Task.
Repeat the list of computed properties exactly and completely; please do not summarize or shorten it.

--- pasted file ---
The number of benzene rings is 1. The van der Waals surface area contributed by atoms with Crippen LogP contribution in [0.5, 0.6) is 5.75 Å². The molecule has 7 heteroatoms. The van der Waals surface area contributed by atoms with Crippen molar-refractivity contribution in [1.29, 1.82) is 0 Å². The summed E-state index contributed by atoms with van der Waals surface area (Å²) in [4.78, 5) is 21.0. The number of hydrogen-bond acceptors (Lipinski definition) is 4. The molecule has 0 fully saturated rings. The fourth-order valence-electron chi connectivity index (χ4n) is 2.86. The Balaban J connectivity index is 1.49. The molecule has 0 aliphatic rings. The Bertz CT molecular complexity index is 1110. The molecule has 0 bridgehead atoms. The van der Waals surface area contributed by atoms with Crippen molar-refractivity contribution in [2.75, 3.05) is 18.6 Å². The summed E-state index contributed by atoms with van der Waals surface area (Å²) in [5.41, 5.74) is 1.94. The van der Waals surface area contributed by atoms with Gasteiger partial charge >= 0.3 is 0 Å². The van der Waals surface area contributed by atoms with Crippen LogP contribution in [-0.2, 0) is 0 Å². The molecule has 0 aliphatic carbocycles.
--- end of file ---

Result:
The number of benzene rings is 1. The van der Waals surface area contributed by atoms with Crippen LogP contribution in [0.5, 0.6) is 5.75 Å². The molecule has 7 heteroatoms. The van der Waals surface area contributed by atoms with Crippen molar-refractivity contribution in [1.29, 1.82) is 0 Å². The summed E-state index contributed by atoms with van der Waals surface area (Å²) in [4.78, 5) is 21.0. The number of hydrogen-bond acceptors (Lipinski definition) is 4. The molecule has 0 fully saturated rings. The fourth-order valence-electron chi connectivity index (χ4n) is 2.86. The Balaban J connectivity index is 1.49. The molecule has 0 aliphatic rings. The Bertz CT molecular complexity index is 1110. The molecule has 0 bridgehead atoms. The van der Waals surface area contributed by atoms with Crippen molar-refractivity contribution in [2.75, 3.05) is 18.6 Å². The summed E-state index contributed by atoms with van der Waals surface area (Å²) in [5.41, 5.74) is 1.94. The van der Waals surface area contributed by atoms with Gasteiger partial charge >= 0.3 is 0 Å². The van der Waals surface area contributed by atoms with Crippen LogP contribution in [-0.2, 0) is 0 Å². The molecule has 0 aliphatic carbocycles.